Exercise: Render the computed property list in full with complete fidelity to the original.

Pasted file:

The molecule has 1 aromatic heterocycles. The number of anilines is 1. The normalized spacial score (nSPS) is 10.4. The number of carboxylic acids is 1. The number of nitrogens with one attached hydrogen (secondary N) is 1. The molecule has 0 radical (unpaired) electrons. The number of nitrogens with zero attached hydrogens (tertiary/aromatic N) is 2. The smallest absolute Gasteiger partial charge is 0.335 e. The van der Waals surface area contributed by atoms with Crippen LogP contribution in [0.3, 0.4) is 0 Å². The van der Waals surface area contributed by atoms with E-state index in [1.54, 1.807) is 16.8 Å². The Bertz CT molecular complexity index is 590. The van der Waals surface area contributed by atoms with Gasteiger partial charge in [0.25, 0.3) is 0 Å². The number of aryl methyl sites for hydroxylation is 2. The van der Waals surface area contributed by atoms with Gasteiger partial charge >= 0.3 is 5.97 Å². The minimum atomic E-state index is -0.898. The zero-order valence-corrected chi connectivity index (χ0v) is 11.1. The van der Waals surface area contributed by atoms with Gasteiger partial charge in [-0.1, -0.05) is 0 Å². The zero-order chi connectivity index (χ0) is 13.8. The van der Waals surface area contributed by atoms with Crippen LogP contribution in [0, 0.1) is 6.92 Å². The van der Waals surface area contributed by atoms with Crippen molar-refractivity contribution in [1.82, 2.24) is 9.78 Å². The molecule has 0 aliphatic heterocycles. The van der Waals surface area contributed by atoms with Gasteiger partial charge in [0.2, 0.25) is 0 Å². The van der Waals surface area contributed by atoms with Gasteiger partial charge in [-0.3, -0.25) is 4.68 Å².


The molecule has 1 aromatic heterocycles. The number of anilines is 1. The normalized spacial score (nSPS) is 10.4. The number of carboxylic acids is 1. The number of nitrogens with one attached hydrogen (secondary N) is 1. The molecule has 0 radical (unpaired) electrons. The number of nitrogens with zero attached hydrogens (tertiary/aromatic N) is 2. The smallest absolute Gasteiger partial charge is 0.335 e. The van der Waals surface area contributed by atoms with Crippen LogP contribution in [0.3, 0.4) is 0 Å². The van der Waals surface area contributed by atoms with E-state index in [1.54, 1.807) is 16.8 Å². The Bertz CT molecular complexity index is 590. The van der Waals surface area contributed by atoms with Gasteiger partial charge in [0.25, 0.3) is 0 Å². The number of aryl methyl sites for hydroxylation is 2. The van der Waals surface area contributed by atoms with Gasteiger partial charge >= 0.3 is 5.97 Å². The minimum atomic E-state index is -0.898. The zero-order valence-corrected chi connectivity index (χ0v) is 11.1. The van der Waals surface area contributed by atoms with Gasteiger partial charge in [-0.1, -0.05) is 0 Å². The zero-order chi connectivity index (χ0) is 13.8. The van der Waals surface area contributed by atoms with Crippen LogP contribution in [0, 0.1) is 6.92 Å². The van der Waals surface area contributed by atoms with Crippen molar-refractivity contribution in [1.82, 2.24) is 9.78 Å². The molecule has 0 aliphatic heterocycles. The van der Waals surface area contributed by atoms with Gasteiger partial charge in [0.2, 0.25) is 0 Å². The van der Waals surface area contributed by atoms with Gasteiger partial charge in [-0.3, -0.25) is 4.68 Å².